[rollei_list] Re: OT: A Non-Regrettable Non-Absence

  • From: "Peter K." <peterk727@xxxxxxxxx>
  • To: rollei_list@xxxxxxxxxxxxx
  • Date: Sun, 5 Sep 2010 10:32:51 -0700

Wow! Why detest travel so much? It would give you an opportunity to use your

On Thu, Sep 2, 2010 at 8:23 PM, Marc James Small <marcsmall@xxxxxxxxxxx>wrote:

> At 10:01 PM 9/2/2010, Roger Beverage wrote:
>> Marc;
>> At least when you return, you can say you have been as far from home as
>> possible but still in the U.S.  I hope you enjoy your visit here and hope
>> where you are going is north of Portland.  We natives consider anything
>> south of there as a suburb of Boston. Once the hurricane gets out of the way
>> and temperatures normalize, it is a lovely place, even in the snows of
>> winter.
> Thank God, I was spared from going.  For 52 years, I have had my arm
> twisted to go to Maine.  I am a contrarian:  tell me I "must" do something
> and I will do my damnedest NOT to do it.  And I never lost a single thing in
> Bangor, Maine.  I don't even like Stephen King.  And I DETEST travel.  I am
> a control freak and do NOT want to put my dogs in a kennel, for instance.
>  If I cannot take them, then I want to stay home.  Placid, peaceful, quiet
> home.  Ten miles from the Class VI store at Fort Lee and so forth.  All very
> decent, quiet, and comfortable.
> I did want to catch up with two long-term friends in Manchester, NH, but
> one is tied up with a family illness and the other has a family obligation
> taking him to Texas this weekend.  So, things seem to have worked out
> decently in that regard.
> I have known some really nice people from Maine.  They all assure me that
> the nimrods have stayed behind and that the sane ones have all moved out.
>  Given the state of Maine politics, I suspect that that is quite true.  I am
> certain that Maine has very pretty parts but, then, so does Virginia, and I
> can see those on a day trip.  The only thing I really wanted to visit in
> Maine is the principal LL Bean store in Freeport.
> Hurricane Earl!  (I have lived through hurricanes all over the east coast,
> especially in Connecticut and Virginia -- hurricanes I do know despite my
> reluctance to visit Florida.  Camille and Agnes and Juan and Hugo and Isabel
>  and ...  You have not lived until you've had to negotiate a 40-hp VW
> through a flooded intersection, reving the engine WAY up to keep the water
> from coming up the tail pipes.  But that was back in the Longago.)  Earl is
> bouncing off the Barrier Islands (my best friend was vacationing there, and
> I am certain that she has left to return to Roanoke).  It will not affect my
> part of Virginia -- we MIGHT have a light rain before dawn, though this is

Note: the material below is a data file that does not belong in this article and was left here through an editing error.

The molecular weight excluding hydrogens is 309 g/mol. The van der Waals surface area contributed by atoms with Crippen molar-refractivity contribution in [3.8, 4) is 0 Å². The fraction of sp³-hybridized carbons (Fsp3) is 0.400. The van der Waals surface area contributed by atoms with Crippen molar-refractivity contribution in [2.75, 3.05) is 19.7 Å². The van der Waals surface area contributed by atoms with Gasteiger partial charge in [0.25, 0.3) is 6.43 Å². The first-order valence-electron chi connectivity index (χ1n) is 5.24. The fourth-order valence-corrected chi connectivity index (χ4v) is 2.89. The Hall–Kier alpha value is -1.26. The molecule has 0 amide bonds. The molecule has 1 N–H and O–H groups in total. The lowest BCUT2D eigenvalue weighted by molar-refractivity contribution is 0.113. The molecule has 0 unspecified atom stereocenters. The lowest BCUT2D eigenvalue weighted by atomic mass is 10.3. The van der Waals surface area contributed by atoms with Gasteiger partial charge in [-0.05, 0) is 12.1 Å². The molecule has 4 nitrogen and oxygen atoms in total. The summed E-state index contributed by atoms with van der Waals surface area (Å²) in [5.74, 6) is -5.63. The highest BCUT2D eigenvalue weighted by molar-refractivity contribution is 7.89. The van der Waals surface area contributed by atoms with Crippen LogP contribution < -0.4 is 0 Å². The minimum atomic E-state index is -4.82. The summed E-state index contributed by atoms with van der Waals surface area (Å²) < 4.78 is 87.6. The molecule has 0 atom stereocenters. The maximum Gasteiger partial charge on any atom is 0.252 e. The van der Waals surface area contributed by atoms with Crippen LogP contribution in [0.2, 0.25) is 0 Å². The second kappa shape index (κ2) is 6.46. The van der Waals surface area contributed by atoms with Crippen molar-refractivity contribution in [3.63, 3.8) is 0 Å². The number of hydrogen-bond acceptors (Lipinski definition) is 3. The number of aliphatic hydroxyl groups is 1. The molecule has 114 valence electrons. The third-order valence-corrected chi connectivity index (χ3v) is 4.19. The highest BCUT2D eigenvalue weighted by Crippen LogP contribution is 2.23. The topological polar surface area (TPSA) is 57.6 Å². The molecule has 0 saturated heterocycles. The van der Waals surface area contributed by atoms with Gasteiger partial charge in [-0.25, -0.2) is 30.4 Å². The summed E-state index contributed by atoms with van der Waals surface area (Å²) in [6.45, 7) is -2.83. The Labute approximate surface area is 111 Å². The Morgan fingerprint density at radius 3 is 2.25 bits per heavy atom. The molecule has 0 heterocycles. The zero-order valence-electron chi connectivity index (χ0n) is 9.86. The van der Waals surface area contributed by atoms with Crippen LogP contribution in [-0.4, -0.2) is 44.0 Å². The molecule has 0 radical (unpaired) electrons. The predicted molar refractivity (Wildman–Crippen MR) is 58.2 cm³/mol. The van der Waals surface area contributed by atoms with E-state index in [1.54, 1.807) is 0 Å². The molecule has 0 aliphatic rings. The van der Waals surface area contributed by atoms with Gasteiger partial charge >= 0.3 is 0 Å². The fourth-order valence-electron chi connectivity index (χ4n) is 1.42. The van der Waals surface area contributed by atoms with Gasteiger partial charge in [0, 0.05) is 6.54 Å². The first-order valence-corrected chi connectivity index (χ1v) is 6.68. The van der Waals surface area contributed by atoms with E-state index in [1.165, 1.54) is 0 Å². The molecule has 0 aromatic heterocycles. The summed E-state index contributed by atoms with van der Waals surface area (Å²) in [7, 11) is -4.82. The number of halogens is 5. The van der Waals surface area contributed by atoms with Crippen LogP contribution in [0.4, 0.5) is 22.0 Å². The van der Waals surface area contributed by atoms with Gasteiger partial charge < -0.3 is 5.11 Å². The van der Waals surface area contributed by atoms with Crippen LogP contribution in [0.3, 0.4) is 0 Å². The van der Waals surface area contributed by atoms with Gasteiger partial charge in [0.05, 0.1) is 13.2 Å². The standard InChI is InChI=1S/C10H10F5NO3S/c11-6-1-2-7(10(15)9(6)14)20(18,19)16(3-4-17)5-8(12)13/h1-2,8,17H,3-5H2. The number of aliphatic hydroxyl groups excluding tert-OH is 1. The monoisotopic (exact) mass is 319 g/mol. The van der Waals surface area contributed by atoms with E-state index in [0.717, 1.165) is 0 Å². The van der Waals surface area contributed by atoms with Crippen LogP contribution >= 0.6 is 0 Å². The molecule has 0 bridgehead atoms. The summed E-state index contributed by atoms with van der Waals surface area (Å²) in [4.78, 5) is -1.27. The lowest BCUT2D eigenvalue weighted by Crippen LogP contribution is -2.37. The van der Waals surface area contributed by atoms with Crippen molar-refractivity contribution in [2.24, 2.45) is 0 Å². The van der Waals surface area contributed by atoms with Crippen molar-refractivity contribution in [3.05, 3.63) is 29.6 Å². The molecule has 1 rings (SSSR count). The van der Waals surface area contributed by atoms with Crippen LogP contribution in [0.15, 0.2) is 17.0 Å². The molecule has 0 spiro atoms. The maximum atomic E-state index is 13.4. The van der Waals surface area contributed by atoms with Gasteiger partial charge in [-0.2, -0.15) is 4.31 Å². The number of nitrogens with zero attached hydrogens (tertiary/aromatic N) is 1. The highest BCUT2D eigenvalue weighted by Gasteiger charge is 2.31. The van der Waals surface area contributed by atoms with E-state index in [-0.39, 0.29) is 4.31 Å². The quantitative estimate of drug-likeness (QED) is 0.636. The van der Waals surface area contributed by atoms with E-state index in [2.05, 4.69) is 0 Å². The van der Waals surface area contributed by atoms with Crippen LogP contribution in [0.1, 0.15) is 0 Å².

> along the lines of a 5% probability.  Tomorrow will be hot and humid and
> then a cold front passes through, and our highs drop by ten degrees.  Early
> fall weather -- and low humidity!
> I live just south of Richmond Virginia.  Maine SEEMS impossibly far from
> Virginia, but it is not.  Hawaii and Alaska are MUCH further (it is easier
> to fly to Alaska than to fly to Maine, but that is a discussion for a
> different day).  Miami is about as far from Richmond as is Maine (no, I have
> never been to Florida, either, and I doubt that I ever shall -- having been
> raised in California, I have it in my viscera that visiting Florida is an
> invitation to disaster, from Hurricanes and a zillion other things).
>  Everything west of Chicago is further from Richmond than is Maine.  Boise,
> Idaho.  Seattle, Washington.  Phoenix, Arizona.  Tulsa, Oklahoma.  All are a
> lot farther than Maine.  And Maine is stuck up there with Canada -- Maine
> and Canada are still fighting over some islands, relics from the War of
> 1812, and I believe Michigan is doing the same.  (To date:  Maine 0,
> Michigan 1, but the locals keep stirring things up, so what do I know?)
> The cooler weather will benefit my two yard tortoises, Sulcatas, as they do
> not do very well with humidity.  These guys are captive-born descendants of
> the largest continental tortoises, who reside normally in the Sahel Desert
> in Africa.  We have had two months of excruciatingly hot weather but it has
> been humid.  They will do better with drier air.  All anapsids (turtles and
> tortoises) have a weak respiratory system, and they are subject to
> pneumonia, even the ones who live in water.  (I also have an Eastern Mud
> Turtle and a Musk Turtle and an African Side-Necked Mud Turtle.  I know
> these puppies:  the Eastern Mud Turtle I hatched from an egg in '81 and the
> Musk Turtle I got right out of the egg in '84.  Evinrude, the East African
> Side-Necked Mud Turtle, is a more recent addition, but, yes, he is CB.
> Anapsids are akin to dogs:  they love to have the back of their skulls
> rubbed.  You have to be careful:  I have had a number of snappers, but have
> never been brave enough to try that on THEM.  But it strikes my next-door
> neighbor, who watches over the Lawn Tortoises when I am gone, that the big
> one, Franklin (24 inches long?  35 pounds?) will rub up against my leg when
> I rub his neck.
> I have two Sulcatas.  These guys peak out at around 100 pounds and live for
> around a century.  I have already warned my son to warn HIS grandkids of the
> impending Family Heritage!
> In any event, I stayed in Richmond, Virginia, this center of culture and
> elegance.
> Marc
> ---
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Peter K

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